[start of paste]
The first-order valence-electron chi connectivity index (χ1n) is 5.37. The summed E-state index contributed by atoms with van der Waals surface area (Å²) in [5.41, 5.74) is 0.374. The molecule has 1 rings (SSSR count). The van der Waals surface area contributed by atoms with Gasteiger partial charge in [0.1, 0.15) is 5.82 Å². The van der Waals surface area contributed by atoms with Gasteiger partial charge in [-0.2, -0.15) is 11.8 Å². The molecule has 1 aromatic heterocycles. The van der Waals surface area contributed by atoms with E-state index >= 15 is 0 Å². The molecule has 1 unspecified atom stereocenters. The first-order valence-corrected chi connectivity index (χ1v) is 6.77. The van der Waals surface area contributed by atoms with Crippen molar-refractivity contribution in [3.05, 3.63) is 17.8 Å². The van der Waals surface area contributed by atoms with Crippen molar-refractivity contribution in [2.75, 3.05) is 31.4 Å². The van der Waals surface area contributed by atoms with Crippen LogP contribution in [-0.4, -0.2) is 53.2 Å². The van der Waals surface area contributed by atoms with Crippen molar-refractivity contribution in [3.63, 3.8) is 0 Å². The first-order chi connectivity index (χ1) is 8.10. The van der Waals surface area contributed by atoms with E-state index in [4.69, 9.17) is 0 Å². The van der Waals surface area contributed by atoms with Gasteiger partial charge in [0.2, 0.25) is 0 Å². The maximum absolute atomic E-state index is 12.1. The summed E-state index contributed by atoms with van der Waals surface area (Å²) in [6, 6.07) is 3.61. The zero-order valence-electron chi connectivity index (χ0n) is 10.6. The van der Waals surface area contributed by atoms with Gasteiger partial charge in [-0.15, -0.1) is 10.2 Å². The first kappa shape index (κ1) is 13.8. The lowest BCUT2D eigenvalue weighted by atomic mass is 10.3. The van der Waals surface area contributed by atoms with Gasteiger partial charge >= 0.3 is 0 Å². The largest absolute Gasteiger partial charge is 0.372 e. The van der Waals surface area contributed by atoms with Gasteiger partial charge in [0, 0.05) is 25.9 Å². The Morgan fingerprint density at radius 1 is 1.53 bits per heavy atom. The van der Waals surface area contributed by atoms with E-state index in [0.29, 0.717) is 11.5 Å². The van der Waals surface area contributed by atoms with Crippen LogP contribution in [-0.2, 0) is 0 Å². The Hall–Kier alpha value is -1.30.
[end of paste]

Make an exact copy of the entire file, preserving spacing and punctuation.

The first-order valence-electron chi connectivity index (χ1n) is 5.37. The summed E-state index contributed by atoms with van der Waals surface area (Å²) in [5.41, 5.74) is 0.374. The molecule has 1 rings (SSSR count). The van der Waals surface area contributed by atoms with Gasteiger partial charge in [0.1, 0.15) is 5.82 Å². The van der Waals surface area contributed by atoms with Gasteiger partial charge in [-0.2, -0.15) is 11.8 Å². The molecule has 1 aromatic heterocycles. The van der Waals surface area contributed by atoms with E-state index >= 15 is 0 Å². The molecule has 1 unspecified atom stereocenters. The first-order valence-corrected chi connectivity index (χ1v) is 6.77. The van der Waals surface area contributed by atoms with Crippen molar-refractivity contribution in [3.05, 3.63) is 17.8 Å². The van der Waals surface area contributed by atoms with Crippen molar-refractivity contribution in [2.75, 3.05) is 31.4 Å². The van der Waals surface area contributed by atoms with Crippen LogP contribution in [-0.4, -0.2) is 53.2 Å². The van der Waals surface area contributed by atoms with Crippen molar-refractivity contribution in [3.63, 3.8) is 0 Å². The first-order chi connectivity index (χ1) is 8.10. The van der Waals surface area contributed by atoms with E-state index in [4.69, 9.17) is 0 Å². The van der Waals surface area contributed by atoms with Gasteiger partial charge in [0.2, 0.25) is 0 Å². The maximum absolute atomic E-state index is 12.1. The summed E-state index contributed by atoms with van der Waals surface area (Å²) in [6, 6.07) is 3.61. The zero-order valence-electron chi connectivity index (χ0n) is 10.6. The van der Waals surface area contributed by atoms with Gasteiger partial charge in [-0.15, -0.1) is 10.2 Å². The first kappa shape index (κ1) is 13.8. The lowest BCUT2D eigenvalue weighted by atomic mass is 10.3. The van der Waals surface area contributed by atoms with Gasteiger partial charge >= 0.3 is 0 Å². The largest absolute Gasteiger partial charge is 0.372 e. The van der Waals surface area contributed by atoms with Gasteiger partial charge in [0, 0.05) is 25.9 Å². The Morgan fingerprint density at radius 1 is 1.53 bits per heavy atom. The van der Waals surface area contributed by atoms with E-state index in [0.29, 0.717) is 11.5 Å². The van der Waals surface area contributed by atoms with Crippen LogP contribution in [-0.2, 0) is 0 Å². The Hall–Kier alpha value is -1.30.